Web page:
The Corner Greeters are part of the Department of Justice Byrne grant-funded hot spot crime reduction project called Rainier Beach: A Beautiful Safe Place for Youth. The community-generated idea to help
reduce crime was selected by popular vote at The Gathering event on May 31 where community residents and stakeholders shared their ideas on how to make the Rainier Beach neighborhood a safe and welcoming place. Participants selected "Corner Greeters" to be
deployed at each of the five Byrne project hot spots of youth crime. Volunteers staff the events, giving out refreshments, welcoming passers-by and offering information about the neighborhood and local events.
The first Corner Greeter event was held at Rose Street, where passers-by received a flower in addition to refreshments. On July 30, Corner Greeters near Rainier Ave S & Henderson Street taught locals how
to make hula hoops and offered opportunities for them to show off their skills. The goal of the Corner Greeters is to make Rainier Beach a more welcoming and friendly neighborhood and to increase collective efficacy through community engagement.
A quote from a community volunteer reflects the impact of this type of activity:
I'm glad that I decided to be a Corner Greeter yesterday. Yes, I'm looking forward to "Peace Putts" and "Harambee Drumming Circle"... When I walked home from Zumba I saw a Somali mother
and her two sons who were hula hoop recipients. I asked her if she enjoyed herself. Her face lit up in a big smile and she said "yes!" There's much to be said for Community Conversations and Connections. Thank you for making a sunny day even brighter for yourself
and everyone around you. - Betty Lowe, Rainier Beach Resident
The remaining scheduled Corner Greeter events, all from 3:30 to 5:30 pm are:
- Wednesday, August 6, "Fold in Peace" at the intersection of South Henderson & Martin Luther King Way South featuring origami lessons
- Wednesday, August 13, "Peace Putts" at the Rainier Beach Safeway parking lot with a miniature putting green
- Wednesday, August 20, "Harambee Drumming Circle" at Rainier & Henderson Plaza
For more information, contact Barb Biondo, 206.322.6134 or
email@example.com or visit the Byrne Grant project website at
Mentoring Program Youth: Winners All!
Six youth, two mentors from the 4C Coalition, and two parents traveled from Seattle to Orlando, Florida in July to attend the National Alliance of Faith and Justice's 6th Annual Take a Stand to Keep a Seat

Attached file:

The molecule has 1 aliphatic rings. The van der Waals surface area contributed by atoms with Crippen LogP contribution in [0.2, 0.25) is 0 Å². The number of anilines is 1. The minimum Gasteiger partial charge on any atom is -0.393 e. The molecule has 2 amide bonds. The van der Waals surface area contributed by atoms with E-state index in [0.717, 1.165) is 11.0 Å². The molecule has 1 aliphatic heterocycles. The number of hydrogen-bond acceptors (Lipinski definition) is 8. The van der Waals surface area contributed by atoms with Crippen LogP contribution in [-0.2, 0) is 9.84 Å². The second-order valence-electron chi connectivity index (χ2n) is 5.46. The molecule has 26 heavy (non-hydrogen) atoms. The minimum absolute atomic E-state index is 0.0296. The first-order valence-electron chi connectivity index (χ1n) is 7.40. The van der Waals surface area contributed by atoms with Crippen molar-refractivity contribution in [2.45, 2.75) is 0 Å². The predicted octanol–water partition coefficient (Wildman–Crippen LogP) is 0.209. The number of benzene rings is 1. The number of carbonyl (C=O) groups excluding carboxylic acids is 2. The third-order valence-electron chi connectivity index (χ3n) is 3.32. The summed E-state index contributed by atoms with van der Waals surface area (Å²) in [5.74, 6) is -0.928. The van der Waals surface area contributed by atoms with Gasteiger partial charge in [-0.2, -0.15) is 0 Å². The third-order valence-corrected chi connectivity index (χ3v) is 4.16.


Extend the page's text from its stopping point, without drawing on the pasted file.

National Youth Mentoring Training Summit. The summit was held in collaboration with the 41st Annual Conference and Training Institute of the National Association of Blacks in Criminal Justice and officially launched a multi-year national focus on the cooperation
of law enforcement, incarcerated parents, mentors, and youthful stakeholders in reducing the "school to prison pipeline" from America's classrooms, particularly for African American males.
The six youth who attended are participants in the 4C Coalition's SYVPI group mentoring program. At the summit, mentors and mentees engaged in and supported learning during summer months to help stem the
learning losses that all young people experience when they do not engage in educational activities. They used the PEN OR PENCIL™ (POP) program, a national group mentoring initiative that focuses on connecting young people with the educational system (the pencil)
to head towards success and keep them out of "the pen"(penitentiary). One facet of the POP education portfolio is "Spell It Like It Is," a spelling competition that features words from the various components of the POP National Initiative such as "disproportionality,"
"efficacy," "peonage," and "victimization."
On their return from the summit, the 4C Coalition proudly announced that Jasmine Smith of Seattle (on far left in picture above) was the winner of this year's competition. Fourteen years old
and a participant in the 4C's Seattle Youth Violence Prevention Initiative Group Mentoring program, Jasmine graduated from Denny International Middle School and will be attending Chief Sealth High School this fall. Jasmine's accomplishment was recognized by
the City Council at a televised committee meeting on July 30th. Jasmine's appearance appears in the first five minutes of the
following video on the Seattle Channel: http://www.seattlechannel.org/videos/video.asp?ID=2401451.
This is the second year a 4C mentee has taken home top honors. In 2013, 4C mentee Savannah Bell won the national contest in Washington, DC during the 50th Year Anniversary of the March on Washington. Savannah
is currently a senior at Rainier Beach High School.
Learn more about the Pen or Pencil Mentoring Program at the 4C Coalition at
Find It, Fix It Walk on August 12
We reported on the Mayor's Find It, Fix It Walks in last month's newsletter. The next walk is scheduled for
Tuesday, August 12th at 7pm and will cover several of the Rainier Beach: A Beautiful Safe Place for Youth hot spots.
We encourage everyone to come out for this walk, which is the last of the walks currently scheduled. These events have become so popular that the Mayor's office is receiving requests from all over the city to
hold them in other neighborhoods.
Learn more about the walks on the Mayor's website at
Safe Youth, Safe Community is a newsletter published by the Seattle Youth Violence Prevention Initiative. Our mission is to prevent and reduce
youth violence, which has disproportionately affected communities of color in Seattle, through coordinated community mobilization to identify youth at risk of perpetuating or being a victim of violence and connect them with needed support in reaching their
full potential. For more information, please visit our website